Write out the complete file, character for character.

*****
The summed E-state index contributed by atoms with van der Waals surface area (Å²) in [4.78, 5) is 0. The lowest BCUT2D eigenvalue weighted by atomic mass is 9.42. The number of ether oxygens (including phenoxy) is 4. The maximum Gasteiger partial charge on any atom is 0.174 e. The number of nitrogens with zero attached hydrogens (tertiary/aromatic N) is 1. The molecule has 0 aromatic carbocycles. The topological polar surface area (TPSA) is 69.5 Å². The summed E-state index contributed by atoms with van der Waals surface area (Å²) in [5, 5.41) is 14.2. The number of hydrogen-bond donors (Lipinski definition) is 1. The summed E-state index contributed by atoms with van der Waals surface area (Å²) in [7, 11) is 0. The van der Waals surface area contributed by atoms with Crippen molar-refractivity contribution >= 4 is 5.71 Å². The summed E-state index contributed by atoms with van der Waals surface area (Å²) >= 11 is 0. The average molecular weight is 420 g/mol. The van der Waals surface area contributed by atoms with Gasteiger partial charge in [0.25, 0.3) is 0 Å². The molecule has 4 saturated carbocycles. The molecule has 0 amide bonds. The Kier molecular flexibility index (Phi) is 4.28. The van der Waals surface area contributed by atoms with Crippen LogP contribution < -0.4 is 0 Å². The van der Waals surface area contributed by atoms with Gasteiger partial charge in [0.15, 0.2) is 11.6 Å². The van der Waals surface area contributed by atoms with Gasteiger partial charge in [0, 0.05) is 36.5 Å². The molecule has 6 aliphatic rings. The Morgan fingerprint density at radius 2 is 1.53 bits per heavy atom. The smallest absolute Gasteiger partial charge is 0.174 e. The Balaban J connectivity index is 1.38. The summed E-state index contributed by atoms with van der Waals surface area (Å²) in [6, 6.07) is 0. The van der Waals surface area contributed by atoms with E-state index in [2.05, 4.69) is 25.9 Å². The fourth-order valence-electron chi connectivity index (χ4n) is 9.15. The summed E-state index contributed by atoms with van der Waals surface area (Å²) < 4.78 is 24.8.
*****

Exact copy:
The summed E-state index contributed by atoms with van der Waals surface area (Å²) in [4.78, 5) is 0. The lowest BCUT2D eigenvalue weighted by atomic mass is 9.42. The number of ether oxygens (including phenoxy) is 4. The maximum Gasteiger partial charge on any atom is 0.174 e. The number of nitrogens with zero attached hydrogens (tertiary/aromatic N) is 1. The molecule has 0 aromatic carbocycles. The topological polar surface area (TPSA) is 69.5 Å². The summed E-state index contributed by atoms with van der Waals surface area (Å²) in [5, 5.41) is 14.2. The number of hydrogen-bond donors (Lipinski definition) is 1. The summed E-state index contributed by atoms with van der Waals surface area (Å²) in [7, 11) is 0. The van der Waals surface area contributed by atoms with Crippen molar-refractivity contribution >= 4 is 5.71 Å². The summed E-state index contributed by atoms with van der Waals surface area (Å²) >= 11 is 0. The average molecular weight is 420 g/mol. The van der Waals surface area contributed by atoms with Gasteiger partial charge in [0.25, 0.3) is 0 Å². The molecule has 4 saturated carbocycles. The molecule has 0 amide bonds. The Kier molecular flexibility index (Phi) is 4.28. The van der Waals surface area contributed by atoms with Crippen LogP contribution < -0.4 is 0 Å². The van der Waals surface area contributed by atoms with Gasteiger partial charge in [0.15, 0.2) is 11.6 Å². The van der Waals surface area contributed by atoms with Gasteiger partial charge in [0, 0.05) is 36.5 Å². The molecule has 6 aliphatic rings. The Morgan fingerprint density at radius 2 is 1.53 bits per heavy atom. The smallest absolute Gasteiger partial charge is 0.174 e. The Balaban J connectivity index is 1.38. The summed E-state index contributed by atoms with van der Waals surface area (Å²) in [6, 6.07) is 0. The van der Waals surface area contributed by atoms with E-state index in [2.05, 4.69) is 25.9 Å². The fourth-order valence-electron chi connectivity index (χ4n) is 9.15. The summed E-state index contributed by atoms with van der Waals surface area (Å²) < 4.78 is 24.8.